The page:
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Full disclosure: I admit to being taken with Rachel McAdams’ adorableness.  In films like Red Eye {2005}, State of Play {2009} and The Time Traveler’s Wife {2009} she demonstrates a sweetness and winning charm that makes her likeable even as the meanest of Mean Girls {2004} and made The Notebook{2004} one of the most adored romances of recent years.  It is then utterly dumbfounding that a film like Morning Glory that should have been tailored to McAdams’ perkiness and charisma could go so terribly wrong and truss McAdams in the most irritating role I’ve seen her play.

Morning Glory’s send-up of the world of morning television and what contortions those behind the scenes will go through in order to save a show from the clutches of cancellation has all the right ingredients:  Directed by Roger Michell who previously helmed the smash rom-com Notting Hill {1999}, there’s McAdams as Becky, a hard-working -- i.e. obsessed -- young producer taking over a network early show on the chopping block, Diane Keaton as the show’s vain, long-suffering host and Harrison Ford as the disgruntled, cantankerous hard news man whose unwilling participation as the programme’s new co-host will either hurry the show to its end or save it.  This great ensemble is padded out with Jeff Goldblum as the dubious station manager and Patrick Wilson as a new love for Becky.  How then could it go wrong? I’ll tell ya how.

Michell took the charming McAdams and directed her to play her role as if on speed.  There is literally not one moment where Becky isn’t bouncing around like a five year old in need of either Ritalin or the bathroom, or spazzing out as if she’d bumped her head falling off the turnip truck.  She comes from morning television in New Jersey not Podunk.  Watching her freak out when she finds herself in an elevator with Ford’s Mike Pomeroy, one of her journalistic idols is cringe-worthy for many reasons; first because you wish Pomeroy had a taser to fend off Becky’s scary enthusiasm, second because there’s no way that any professional television producer, much less one just shy of thirty would be caught dead embarrassing herself this way and next because we can see from that early scene the level of inanity we’re going to be faced with for the rest of the film.  Bless her; McAdams throws herself heart and soul into this irritating, hollow character, shining in those rare moments where we see Becky actually has a brain and by rare I mean perhaps two scenes.  But Michell makes such a broad, slapsticky cake of Becky that there’s no way anyone can identify with her because she’s an utter caricature with no depth.

There are some genuinely funny moments in Morning Glory, which would be any time either Harrison Ford or Diane Keaton is on screen.  Ford as the fallen serious journalist is snarling, egomaniacal and cranky like the love child of Dick Cheney and Sam Donaldson. His snipes and verbal daggers at the relentlessly hyperactive Becky speak for the entire audience.  Diane Keaton plays a former beauty queen who would do any and everything to stay on television.  As Colleen Peck, the perfectly-coiffed psychic spawn of Diane Sawyer and Mary Hart, Keaton gives herself over to the screenplay; appearing in a Sumo wrestler’s fat suit in one segment and throwing up hand signs with 50 Cent’s crew during his musical cameo.  Keaton looks to be having a good time, especially when teamed with Ford during their co-hosting segments.  Their increasingly vitriolic and public on-air spats temporarily resuscitate the film.  The combination of Ford and Keaton is all sparks and I would have been perfectly happy had the entire film been based around these two warhorses from opposite ends of the news spectrum.  However, there is another grace to Morning Glory that could have saved the entire movie had it been allowed full rein.  Morning Glory’s best segments run in the montage of Becky‘s improvements to the show, mostly featuring Matt Malloy as the gentle, good-natured weatherman in a number of increasingly death-defying activities.  Malloy nearly steals the entire picture and I demand a spinoff.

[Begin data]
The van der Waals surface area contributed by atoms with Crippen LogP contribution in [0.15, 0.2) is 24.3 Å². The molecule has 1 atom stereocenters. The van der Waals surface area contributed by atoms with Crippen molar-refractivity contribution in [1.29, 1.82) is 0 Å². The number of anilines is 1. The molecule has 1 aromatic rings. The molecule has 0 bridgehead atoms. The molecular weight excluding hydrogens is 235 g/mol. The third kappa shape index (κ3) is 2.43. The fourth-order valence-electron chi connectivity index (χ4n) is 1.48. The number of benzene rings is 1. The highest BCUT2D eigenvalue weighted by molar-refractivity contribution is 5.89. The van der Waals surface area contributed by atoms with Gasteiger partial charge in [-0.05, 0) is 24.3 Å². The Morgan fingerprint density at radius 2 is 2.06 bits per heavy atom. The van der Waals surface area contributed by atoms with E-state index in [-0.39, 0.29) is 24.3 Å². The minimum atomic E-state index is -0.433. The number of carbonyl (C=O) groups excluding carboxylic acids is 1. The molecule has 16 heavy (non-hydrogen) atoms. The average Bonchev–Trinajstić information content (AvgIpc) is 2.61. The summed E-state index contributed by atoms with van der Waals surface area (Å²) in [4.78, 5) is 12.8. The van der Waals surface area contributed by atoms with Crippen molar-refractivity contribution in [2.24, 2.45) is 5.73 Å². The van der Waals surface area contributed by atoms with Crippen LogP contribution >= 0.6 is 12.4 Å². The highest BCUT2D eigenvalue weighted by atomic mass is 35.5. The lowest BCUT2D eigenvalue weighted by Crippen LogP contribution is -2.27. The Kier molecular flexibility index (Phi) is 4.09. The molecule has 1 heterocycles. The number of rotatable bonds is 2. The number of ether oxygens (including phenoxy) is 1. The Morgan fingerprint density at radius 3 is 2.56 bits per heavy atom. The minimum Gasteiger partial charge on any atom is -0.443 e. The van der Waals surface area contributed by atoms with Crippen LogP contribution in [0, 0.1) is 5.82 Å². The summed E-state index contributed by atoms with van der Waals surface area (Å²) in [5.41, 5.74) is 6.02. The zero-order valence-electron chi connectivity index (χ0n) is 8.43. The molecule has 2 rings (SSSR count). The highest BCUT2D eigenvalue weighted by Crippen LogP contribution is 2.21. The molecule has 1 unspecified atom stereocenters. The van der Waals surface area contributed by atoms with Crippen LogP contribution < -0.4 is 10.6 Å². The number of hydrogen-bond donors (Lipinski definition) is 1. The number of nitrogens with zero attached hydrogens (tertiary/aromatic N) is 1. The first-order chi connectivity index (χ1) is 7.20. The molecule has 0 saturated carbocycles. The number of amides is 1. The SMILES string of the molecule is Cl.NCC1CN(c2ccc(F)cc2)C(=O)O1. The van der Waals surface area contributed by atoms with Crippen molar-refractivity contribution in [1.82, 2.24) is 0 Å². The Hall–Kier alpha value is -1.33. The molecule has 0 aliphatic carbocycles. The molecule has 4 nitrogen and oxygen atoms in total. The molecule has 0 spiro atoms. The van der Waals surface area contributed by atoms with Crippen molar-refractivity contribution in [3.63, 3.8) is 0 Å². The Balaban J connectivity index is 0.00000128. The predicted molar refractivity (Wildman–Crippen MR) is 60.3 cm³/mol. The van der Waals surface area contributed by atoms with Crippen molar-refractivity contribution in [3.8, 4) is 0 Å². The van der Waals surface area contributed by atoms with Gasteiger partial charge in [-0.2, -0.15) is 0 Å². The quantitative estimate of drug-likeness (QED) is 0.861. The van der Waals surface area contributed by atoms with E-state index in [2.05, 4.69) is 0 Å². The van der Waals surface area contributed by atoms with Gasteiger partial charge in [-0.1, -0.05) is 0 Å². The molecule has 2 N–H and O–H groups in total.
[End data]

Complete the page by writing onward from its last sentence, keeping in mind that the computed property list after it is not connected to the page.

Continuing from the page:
Still, regardless of the brilliance of Ford, Keaton or even Malloy, there’s nothing much that can be done for Morning Glory because it’s completely based around a character that is utterly out of tone with the rest of the film and sinks the overall project by annoying its audience out of any possible affection for the character.  What a shame.


~ The Lady Miz Diva

Nov. 10th, 2010



Click here for our coverage of the Morning Glory Press Conference with Harrison Ford, Diane Keaton, Rachel McAdams and Patrick Wilson



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(Courtesy of  Paramount Pictures)


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